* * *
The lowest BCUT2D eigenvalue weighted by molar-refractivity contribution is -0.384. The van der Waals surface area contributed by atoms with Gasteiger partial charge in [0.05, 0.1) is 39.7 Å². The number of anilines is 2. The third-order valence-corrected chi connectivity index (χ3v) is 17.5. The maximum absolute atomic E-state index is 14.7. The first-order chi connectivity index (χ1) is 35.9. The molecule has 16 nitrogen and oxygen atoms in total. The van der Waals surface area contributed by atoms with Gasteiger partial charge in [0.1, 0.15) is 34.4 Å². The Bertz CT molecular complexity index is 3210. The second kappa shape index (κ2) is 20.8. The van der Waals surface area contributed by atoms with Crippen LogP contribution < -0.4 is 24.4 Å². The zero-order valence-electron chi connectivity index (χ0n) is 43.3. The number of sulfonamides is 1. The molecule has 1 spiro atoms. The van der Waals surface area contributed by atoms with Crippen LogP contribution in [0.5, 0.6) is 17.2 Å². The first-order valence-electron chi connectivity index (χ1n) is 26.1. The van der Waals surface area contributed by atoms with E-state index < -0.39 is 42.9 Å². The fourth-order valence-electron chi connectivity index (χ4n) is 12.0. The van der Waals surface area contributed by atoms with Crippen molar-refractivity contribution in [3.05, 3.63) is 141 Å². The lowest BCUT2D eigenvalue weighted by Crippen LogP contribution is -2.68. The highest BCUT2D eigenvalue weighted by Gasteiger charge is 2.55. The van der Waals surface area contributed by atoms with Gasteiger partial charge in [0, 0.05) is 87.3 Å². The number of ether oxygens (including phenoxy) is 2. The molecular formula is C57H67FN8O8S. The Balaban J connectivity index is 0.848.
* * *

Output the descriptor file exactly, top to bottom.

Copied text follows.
The lowest BCUT2D eigenvalue weighted by molar-refractivity contribution is -0.384. The van der Waals surface area contributed by atoms with Gasteiger partial charge in [0.05, 0.1) is 39.7 Å². The number of anilines is 2. The third-order valence-corrected chi connectivity index (χ3v) is 17.5. The maximum absolute atomic E-state index is 14.7. The first-order chi connectivity index (χ1) is 35.9. The molecule has 16 nitrogen and oxygen atoms in total. The van der Waals surface area contributed by atoms with Gasteiger partial charge in [0.1, 0.15) is 34.4 Å². The Bertz CT molecular complexity index is 3210. The second kappa shape index (κ2) is 20.8. The van der Waals surface area contributed by atoms with Crippen LogP contribution < -0.4 is 24.4 Å². The zero-order valence-electron chi connectivity index (χ0n) is 43.3. The number of sulfonamides is 1. The molecule has 1 spiro atoms. The van der Waals surface area contributed by atoms with Crippen LogP contribution in [0.5, 0.6) is 17.2 Å². The first-order valence-electron chi connectivity index (χ1n) is 26.1. The van der Waals surface area contributed by atoms with E-state index < -0.39 is 42.9 Å². The fourth-order valence-electron chi connectivity index (χ4n) is 12.0. The van der Waals surface area contributed by atoms with Crippen molar-refractivity contribution in [3.05, 3.63) is 141 Å². The lowest BCUT2D eigenvalue weighted by Crippen LogP contribution is -2.68. The highest BCUT2D eigenvalue weighted by Gasteiger charge is 2.55. The van der Waals surface area contributed by atoms with Gasteiger partial charge in [0, 0.05) is 87.3 Å². The number of ether oxygens (including phenoxy) is 2. The molecular formula is C57H67FN8O8S. The Balaban J connectivity index is 0.848.